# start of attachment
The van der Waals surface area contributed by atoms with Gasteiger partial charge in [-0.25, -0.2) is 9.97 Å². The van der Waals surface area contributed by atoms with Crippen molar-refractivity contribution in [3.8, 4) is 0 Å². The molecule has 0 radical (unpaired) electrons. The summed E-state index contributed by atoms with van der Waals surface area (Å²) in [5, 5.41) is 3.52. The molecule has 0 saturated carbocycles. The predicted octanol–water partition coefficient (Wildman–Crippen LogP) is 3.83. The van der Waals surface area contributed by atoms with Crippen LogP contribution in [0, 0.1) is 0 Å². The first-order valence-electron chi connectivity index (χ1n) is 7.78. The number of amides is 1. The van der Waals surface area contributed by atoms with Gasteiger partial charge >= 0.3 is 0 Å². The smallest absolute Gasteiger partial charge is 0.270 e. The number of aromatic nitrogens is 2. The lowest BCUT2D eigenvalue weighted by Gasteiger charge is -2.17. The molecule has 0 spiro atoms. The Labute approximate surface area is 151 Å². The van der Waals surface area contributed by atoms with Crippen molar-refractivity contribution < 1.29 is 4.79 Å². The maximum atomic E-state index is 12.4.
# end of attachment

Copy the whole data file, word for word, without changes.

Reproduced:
The van der Waals surface area contributed by atoms with Gasteiger partial charge in [-0.25, -0.2) is 9.97 Å². The van der Waals surface area contributed by atoms with Crippen molar-refractivity contribution in [3.8, 4) is 0 Å². The molecule has 0 radical (unpaired) electrons. The summed E-state index contributed by atoms with van der Waals surface area (Å²) in [5, 5.41) is 3.52. The molecule has 0 saturated carbocycles. The predicted octanol–water partition coefficient (Wildman–Crippen LogP) is 3.83. The van der Waals surface area contributed by atoms with Crippen LogP contribution in [0, 0.1) is 0 Å². The first-order valence-electron chi connectivity index (χ1n) is 7.78. The number of amides is 1. The van der Waals surface area contributed by atoms with Gasteiger partial charge >= 0.3 is 0 Å². The smallest absolute Gasteiger partial charge is 0.270 e. The number of aromatic nitrogens is 2. The lowest BCUT2D eigenvalue weighted by Gasteiger charge is -2.17. The molecule has 0 spiro atoms. The Labute approximate surface area is 151 Å². The van der Waals surface area contributed by atoms with Crippen molar-refractivity contribution < 1.29 is 4.79 Å². The maximum atomic E-state index is 12.4.